There's a lot of buzz right now about the new year: resolutions, house cleaning, and getting fit. For me, it's cacophony. I've been scrambling to get on top (and stay on top) of my world since 2009. It hasn't happened yet. There have been massive to-do lists, endless sorting piles, cleaning frenzies, resolutions and promises. And I still end each day with an overflow pile that leaves me wishing I needed much less sleep.
And then, I woke up and things felt different. Today the sun is shining, the coffee in the tin is ground. I showered before 9 a.m., which for a work from home writer, is a feat. The piles and boxes in every room of our new house seem to be diminishing. With each trip to the recycling bin comes a small sense of order that is endlessly satisfying.
Perhaps it's the 90 minute yoga class I attended last night, but I am feeling good. This doesn't mean that I won't spiral back down quickly -- just last Saturday --January 1!-- I was despondent over the book. Would it sell? How to pay the rent?
But today, the world seems bright. And it reminds me of something I posted on January 3, 2010, a passage I love that will continue to carry me (and you?) into another new year:
"Sometimes the days burst open like seedpods and we see thousands of futures, and it's so much that our throats swell and we can't do anything but turn away and forget that gleaming, all that possibility. Who could live into such brightness? Sometimes the days beat their wings slowly so we can take their measure, so we know how lucky we are that we are being given just one moment more."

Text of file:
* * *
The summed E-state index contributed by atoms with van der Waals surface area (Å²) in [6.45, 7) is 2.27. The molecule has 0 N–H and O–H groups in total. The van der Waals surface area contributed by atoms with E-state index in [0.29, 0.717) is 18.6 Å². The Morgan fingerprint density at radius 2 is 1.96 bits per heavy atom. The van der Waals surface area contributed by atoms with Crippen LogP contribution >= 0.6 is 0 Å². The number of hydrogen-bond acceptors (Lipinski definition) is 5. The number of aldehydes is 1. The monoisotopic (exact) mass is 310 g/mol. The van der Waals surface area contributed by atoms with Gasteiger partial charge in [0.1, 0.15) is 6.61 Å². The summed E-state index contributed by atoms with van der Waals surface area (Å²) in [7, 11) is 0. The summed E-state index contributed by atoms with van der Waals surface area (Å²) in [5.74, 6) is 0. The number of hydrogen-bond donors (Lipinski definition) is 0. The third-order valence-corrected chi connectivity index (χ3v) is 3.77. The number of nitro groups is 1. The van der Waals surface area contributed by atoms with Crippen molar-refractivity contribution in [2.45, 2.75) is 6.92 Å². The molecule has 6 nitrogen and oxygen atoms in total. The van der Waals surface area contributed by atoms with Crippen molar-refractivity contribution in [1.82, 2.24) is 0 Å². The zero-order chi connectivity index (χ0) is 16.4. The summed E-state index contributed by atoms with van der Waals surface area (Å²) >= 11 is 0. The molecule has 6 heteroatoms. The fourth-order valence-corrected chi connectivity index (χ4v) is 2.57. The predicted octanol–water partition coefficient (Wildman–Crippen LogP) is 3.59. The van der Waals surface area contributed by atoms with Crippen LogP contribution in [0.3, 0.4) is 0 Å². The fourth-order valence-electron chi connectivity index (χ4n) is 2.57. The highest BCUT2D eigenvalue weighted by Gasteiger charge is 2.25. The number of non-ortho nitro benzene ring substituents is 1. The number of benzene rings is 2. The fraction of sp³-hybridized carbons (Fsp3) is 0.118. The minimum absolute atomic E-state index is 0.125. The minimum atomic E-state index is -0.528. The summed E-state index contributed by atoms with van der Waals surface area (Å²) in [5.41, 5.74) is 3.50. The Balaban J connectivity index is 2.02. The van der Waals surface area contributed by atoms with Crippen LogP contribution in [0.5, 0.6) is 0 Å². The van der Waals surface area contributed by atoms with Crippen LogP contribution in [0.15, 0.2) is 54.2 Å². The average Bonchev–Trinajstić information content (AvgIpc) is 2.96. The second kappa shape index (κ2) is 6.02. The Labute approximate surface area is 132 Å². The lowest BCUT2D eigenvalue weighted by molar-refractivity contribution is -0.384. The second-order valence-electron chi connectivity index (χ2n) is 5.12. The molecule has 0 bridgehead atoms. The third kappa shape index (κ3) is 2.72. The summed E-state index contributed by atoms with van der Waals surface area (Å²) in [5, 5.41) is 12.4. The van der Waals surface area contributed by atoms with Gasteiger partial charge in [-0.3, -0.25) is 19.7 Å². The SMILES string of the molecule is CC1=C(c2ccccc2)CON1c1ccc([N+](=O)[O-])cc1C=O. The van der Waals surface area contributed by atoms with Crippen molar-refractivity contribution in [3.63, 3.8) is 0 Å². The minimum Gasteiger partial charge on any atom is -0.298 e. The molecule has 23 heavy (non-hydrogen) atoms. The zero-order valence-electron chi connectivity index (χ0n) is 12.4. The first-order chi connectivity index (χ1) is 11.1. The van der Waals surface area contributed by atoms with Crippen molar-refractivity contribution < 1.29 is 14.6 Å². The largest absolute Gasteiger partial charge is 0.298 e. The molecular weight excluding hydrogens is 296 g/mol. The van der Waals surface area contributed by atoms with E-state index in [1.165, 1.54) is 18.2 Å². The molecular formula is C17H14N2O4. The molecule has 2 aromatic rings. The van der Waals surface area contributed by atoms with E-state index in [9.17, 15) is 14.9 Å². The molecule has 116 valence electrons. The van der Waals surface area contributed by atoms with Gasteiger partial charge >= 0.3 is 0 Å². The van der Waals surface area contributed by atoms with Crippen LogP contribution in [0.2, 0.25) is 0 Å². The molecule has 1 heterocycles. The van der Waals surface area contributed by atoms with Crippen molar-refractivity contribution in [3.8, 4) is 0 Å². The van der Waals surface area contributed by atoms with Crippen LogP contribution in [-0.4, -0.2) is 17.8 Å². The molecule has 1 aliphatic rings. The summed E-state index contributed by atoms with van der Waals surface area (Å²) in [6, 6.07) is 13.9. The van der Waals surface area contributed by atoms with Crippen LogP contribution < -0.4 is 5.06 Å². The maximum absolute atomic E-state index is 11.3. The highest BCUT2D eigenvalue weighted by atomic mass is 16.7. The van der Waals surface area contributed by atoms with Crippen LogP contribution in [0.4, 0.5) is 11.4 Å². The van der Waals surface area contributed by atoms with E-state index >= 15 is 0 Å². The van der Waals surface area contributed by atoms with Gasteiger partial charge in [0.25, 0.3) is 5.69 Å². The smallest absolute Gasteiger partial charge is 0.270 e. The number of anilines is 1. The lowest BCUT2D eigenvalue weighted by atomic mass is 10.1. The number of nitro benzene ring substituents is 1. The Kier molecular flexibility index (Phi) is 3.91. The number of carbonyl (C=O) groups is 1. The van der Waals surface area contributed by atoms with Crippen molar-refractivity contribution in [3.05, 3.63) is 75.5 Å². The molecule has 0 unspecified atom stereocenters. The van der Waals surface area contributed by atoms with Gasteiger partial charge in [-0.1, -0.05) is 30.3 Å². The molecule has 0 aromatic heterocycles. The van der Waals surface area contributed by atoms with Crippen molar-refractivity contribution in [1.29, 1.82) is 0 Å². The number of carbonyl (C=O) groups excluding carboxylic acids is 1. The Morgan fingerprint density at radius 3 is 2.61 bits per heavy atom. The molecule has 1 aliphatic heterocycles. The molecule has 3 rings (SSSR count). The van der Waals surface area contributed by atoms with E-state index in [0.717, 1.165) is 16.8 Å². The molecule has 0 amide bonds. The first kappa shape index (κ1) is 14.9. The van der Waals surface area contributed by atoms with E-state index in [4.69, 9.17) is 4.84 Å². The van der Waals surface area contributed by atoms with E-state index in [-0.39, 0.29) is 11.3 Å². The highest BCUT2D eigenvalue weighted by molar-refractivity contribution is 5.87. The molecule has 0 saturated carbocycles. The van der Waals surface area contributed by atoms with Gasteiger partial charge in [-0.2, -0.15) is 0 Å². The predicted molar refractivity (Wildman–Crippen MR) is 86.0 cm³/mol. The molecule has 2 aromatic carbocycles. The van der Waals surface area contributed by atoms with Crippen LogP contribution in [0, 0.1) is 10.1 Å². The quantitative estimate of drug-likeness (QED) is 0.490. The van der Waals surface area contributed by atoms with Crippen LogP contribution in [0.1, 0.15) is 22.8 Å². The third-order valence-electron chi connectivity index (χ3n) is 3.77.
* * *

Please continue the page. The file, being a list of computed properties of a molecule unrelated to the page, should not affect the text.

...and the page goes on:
From The Slippery Year: A Meditation on Happily Ever After, by Melanie Gideon
I was in a very different spot last year: broken heart, life full of disorder. Now things are different. I fell in love again, and finished writing my book. But I still adore Melanie's words, and thought about them a lot as 2010 was spinning into 2011.
This wasn't supposed to be a mushy, reflective musing. It was supposed to be a bit about the kick-ass coconut cilantro rice I've cooked two times in 2011. But I guess that's the point -- isn't it? Sometimes plans go awry, and when they do, it's best to pick yourself up and keep going. We've got a thousand different futures, after all, each of them gleaming and full of good fortune.
Happy New Year.